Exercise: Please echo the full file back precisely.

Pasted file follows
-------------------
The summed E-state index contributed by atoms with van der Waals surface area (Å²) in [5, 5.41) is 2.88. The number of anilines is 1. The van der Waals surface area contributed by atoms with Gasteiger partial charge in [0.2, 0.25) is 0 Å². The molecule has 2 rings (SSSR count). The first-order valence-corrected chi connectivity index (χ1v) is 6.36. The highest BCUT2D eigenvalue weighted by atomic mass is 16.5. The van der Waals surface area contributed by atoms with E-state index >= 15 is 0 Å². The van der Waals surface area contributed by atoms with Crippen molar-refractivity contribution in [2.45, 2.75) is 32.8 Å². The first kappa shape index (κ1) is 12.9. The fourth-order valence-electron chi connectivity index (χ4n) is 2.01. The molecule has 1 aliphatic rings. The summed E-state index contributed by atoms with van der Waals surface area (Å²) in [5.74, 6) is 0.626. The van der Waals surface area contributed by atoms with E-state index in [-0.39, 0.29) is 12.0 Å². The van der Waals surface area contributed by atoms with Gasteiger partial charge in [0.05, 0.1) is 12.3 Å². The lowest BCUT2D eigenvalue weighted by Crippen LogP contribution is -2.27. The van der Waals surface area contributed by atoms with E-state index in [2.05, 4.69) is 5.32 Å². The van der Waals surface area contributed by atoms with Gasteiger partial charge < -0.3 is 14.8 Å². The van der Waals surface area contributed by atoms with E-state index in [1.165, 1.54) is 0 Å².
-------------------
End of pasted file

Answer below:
The summed E-state index contributed by atoms with van der Waals surface area (Å²) in [5, 5.41) is 2.88. The number of anilines is 1. The van der Waals surface area contributed by atoms with Gasteiger partial charge in [0.2, 0.25) is 0 Å². The molecule has 2 rings (SSSR count). The first-order valence-corrected chi connectivity index (χ1v) is 6.36. The highest BCUT2D eigenvalue weighted by atomic mass is 16.5. The van der Waals surface area contributed by atoms with E-state index >= 15 is 0 Å². The van der Waals surface area contributed by atoms with Crippen molar-refractivity contribution in [2.45, 2.75) is 32.8 Å². The first kappa shape index (κ1) is 12.9. The fourth-order valence-electron chi connectivity index (χ4n) is 2.01. The molecule has 1 aliphatic rings. The summed E-state index contributed by atoms with van der Waals surface area (Å²) in [5.74, 6) is 0.626. The van der Waals surface area contributed by atoms with E-state index in [-0.39, 0.29) is 12.0 Å². The van der Waals surface area contributed by atoms with Gasteiger partial charge in [0.05, 0.1) is 12.3 Å². The lowest BCUT2D eigenvalue weighted by Crippen LogP contribution is -2.27. The van der Waals surface area contributed by atoms with E-state index in [2.05, 4.69) is 5.32 Å². The van der Waals surface area contributed by atoms with Gasteiger partial charge < -0.3 is 14.8 Å². The van der Waals surface area contributed by atoms with E-state index in [1.165, 1.54) is 0 Å².